Sydney and Singapore break into global top 5 markets
The study evaluated 1,189 data centers around the world, using a weighted methodology to rank 48 global markets to arrive at the overall top ten.
In an unexpected shake-up, both Sydney and Singapore have broken into the global top five this year, with Sydney climbing three positions to place third, and Singapore rising by one place to come in fifth. The rest of the top five are US markets, with West Virginia (unsurprisingly) taking the number one spot, Chicago coming in second, and Silicon Valley in fourth.
“Asia Pacific markets continue to perform well as data center destinations given its overall growth potential and the rapid development of technology platforms and networks across many of its markets,” commented Todd Olson, Cushman & Wakefield’s APAC Data Center Advisory Group Leader, in a statement to the press.
“As e-commerce continues to flourish and cloud connectivity becomes a primary business driver, we expect the data center market growth to intensify in the region with secondary markets gaining prominence and new markets emerging in this space.”
Both Sydney and Singapore’s success this year is thanks in part to the COVID-19 crisis, which has of emerging markets, and foreshadows a trend that Cushman & Wakefield expect to continue over the coming decade.
“ as companies . Continuation and optimisation of this shift will continue throughout the next several years, creating further emphasis on cloud services availability and connectivity across platforms,’ said Dave Fanning, Executive Managing Director, Data Center Advisory Group Leader at Cushman & Wakefield.
“Construction of new product has skyrocketed, with the 1.6 GW under construction across markets studied last year swelling to 2.9 GW in this year’s edition.”
The growth in edge workloads has also had a hand in pushing less centralised markets to the forefront of development, with markets like Chennai and Kuala Lumpur receiving growing interest from operators and hyperscalers alike.
Sydney’s acceleration is also thanks to a major digital infrastructure transformation being led by the australian government, and Singapore can largely thank its existing market - as an ongoing data centre moratorium has slowed construction in the country significantly.
“As other markets continue to grow, it will remain imperative for both markets to find solutions for future development, potentially through new forms of power generation or further multi-storey construction for the limited number of remaining development sites,” writes Hena Park, Cushman & Wakefield’s director for South Korea.
She adds, in a company blog post, that South Korea’s data centre is among those new markets , noting that the country’s Capital, Seoul, reached an installed capacity of 325MW last year, with a “solid development pipeline, and all major cloud services available,” driven largely by and Korea’s position as a global 5G leader.
NKG1 opens BDx Nanjing data centre campus
Big Data Exchange (BDx), a pan-Asian data centre company has launched its Nanjing data centre campus in China with the opening of its first facility, NKG1. The company said they “celebrated” the launch of the campus, located in the Yangtze River Delta, one of the nation's richest regions and its largest import and export base.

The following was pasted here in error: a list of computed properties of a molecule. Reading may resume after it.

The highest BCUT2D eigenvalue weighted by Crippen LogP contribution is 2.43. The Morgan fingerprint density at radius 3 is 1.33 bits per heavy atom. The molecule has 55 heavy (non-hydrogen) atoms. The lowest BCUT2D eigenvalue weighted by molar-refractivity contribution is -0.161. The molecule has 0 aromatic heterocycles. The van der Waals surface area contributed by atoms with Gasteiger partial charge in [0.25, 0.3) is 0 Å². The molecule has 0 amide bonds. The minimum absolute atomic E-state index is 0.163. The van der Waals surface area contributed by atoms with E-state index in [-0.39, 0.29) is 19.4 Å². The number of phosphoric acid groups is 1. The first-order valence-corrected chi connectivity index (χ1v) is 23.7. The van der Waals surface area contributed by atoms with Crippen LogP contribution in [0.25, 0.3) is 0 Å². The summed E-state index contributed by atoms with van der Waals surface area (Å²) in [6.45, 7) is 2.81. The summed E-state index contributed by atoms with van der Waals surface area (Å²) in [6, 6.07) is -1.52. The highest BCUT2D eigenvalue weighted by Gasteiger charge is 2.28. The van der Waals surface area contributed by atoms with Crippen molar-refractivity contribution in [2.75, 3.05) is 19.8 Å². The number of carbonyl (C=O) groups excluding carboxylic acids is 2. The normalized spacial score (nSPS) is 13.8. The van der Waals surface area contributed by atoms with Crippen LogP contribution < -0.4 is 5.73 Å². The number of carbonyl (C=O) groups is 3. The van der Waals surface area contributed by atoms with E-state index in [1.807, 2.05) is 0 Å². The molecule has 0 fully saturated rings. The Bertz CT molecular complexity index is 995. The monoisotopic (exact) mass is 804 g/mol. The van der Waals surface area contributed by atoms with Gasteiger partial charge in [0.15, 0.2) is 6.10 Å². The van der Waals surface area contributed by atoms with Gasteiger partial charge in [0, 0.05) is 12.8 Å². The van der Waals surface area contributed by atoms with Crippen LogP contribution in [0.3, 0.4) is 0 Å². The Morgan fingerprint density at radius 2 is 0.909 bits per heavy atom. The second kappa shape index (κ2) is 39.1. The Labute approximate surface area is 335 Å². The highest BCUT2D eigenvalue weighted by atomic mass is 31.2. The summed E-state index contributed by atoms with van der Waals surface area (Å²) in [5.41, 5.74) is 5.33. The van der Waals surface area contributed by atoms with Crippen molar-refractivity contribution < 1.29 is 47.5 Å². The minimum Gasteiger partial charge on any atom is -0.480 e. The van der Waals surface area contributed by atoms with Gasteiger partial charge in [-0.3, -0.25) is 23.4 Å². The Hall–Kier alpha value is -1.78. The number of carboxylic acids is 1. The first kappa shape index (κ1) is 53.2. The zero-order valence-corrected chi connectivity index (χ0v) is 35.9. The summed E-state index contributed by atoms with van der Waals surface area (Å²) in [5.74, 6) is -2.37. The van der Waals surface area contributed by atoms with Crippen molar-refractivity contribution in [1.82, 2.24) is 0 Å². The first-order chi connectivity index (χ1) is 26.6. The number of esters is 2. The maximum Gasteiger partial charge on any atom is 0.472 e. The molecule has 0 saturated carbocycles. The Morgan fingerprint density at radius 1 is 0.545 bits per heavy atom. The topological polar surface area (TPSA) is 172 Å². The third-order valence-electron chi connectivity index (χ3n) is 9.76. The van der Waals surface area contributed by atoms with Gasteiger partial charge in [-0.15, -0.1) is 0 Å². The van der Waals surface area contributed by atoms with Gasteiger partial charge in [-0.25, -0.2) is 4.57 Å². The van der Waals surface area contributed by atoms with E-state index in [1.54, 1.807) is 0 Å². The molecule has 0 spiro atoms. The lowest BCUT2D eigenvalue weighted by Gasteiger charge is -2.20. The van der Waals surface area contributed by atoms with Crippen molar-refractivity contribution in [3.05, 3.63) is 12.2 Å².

Following its certificate of completion from the Urban and Rural Construction Bureau of Jiangning District in Nanjing City, the NKG1 campus is “now serving customers”. Construction on the Nanjing campus began in February last year.
"We worked through the challenges of completing a major construction project during the peak of the pandemic because customers were anticipating this launch to support an unprecedented surge of growth and capacity requirements”, said Bill Gao, EVP & Chief Executive Officer of BDx Greater China.
"The launch of NKG1 enables BDx to have new world-class data centre infrastructure in China. It also lays a solid foundation for BDx to provide OTTs, financial services institutions, and Fortune 500 MNC customers with high reliability, high redundancy, and low latency solutions”, he added.
What does the NKG1 data centre include?
According to BDx, the NKG1 facility is the first data centre in the city to earn the Uptime Institute Tier III Certification of Design Documents and offers 4MW of IT power for colocation. NKG1 is powered by two separate 10-kilovolt feeders from two substations that aim to provide the NKG campus with 60MVA of total power sanctioned from the grid.
During COVID-19, BDx says that its design and construction team focused on safety to ensure that the project was completed safely and without incident. This enabled the company to add critical capacity to this region and respond to the accelerated shift to digital environments that caused a surge in demand for data center services. “Research shows that demand hasn't dropped as the economy reopens”, BDx said.
The launch of NKG2
Due to rising demand in China’s data centre market, BDx plans to launch the second phase of its Nanjing campus, NKG2, by the end of this year. “NKG2 is designed to be minimally manned and almost lights-out — a reigning philosophy across BDx's data center cluster. In addition, its highly automated features make for a more sustainable data center environment”, the company said.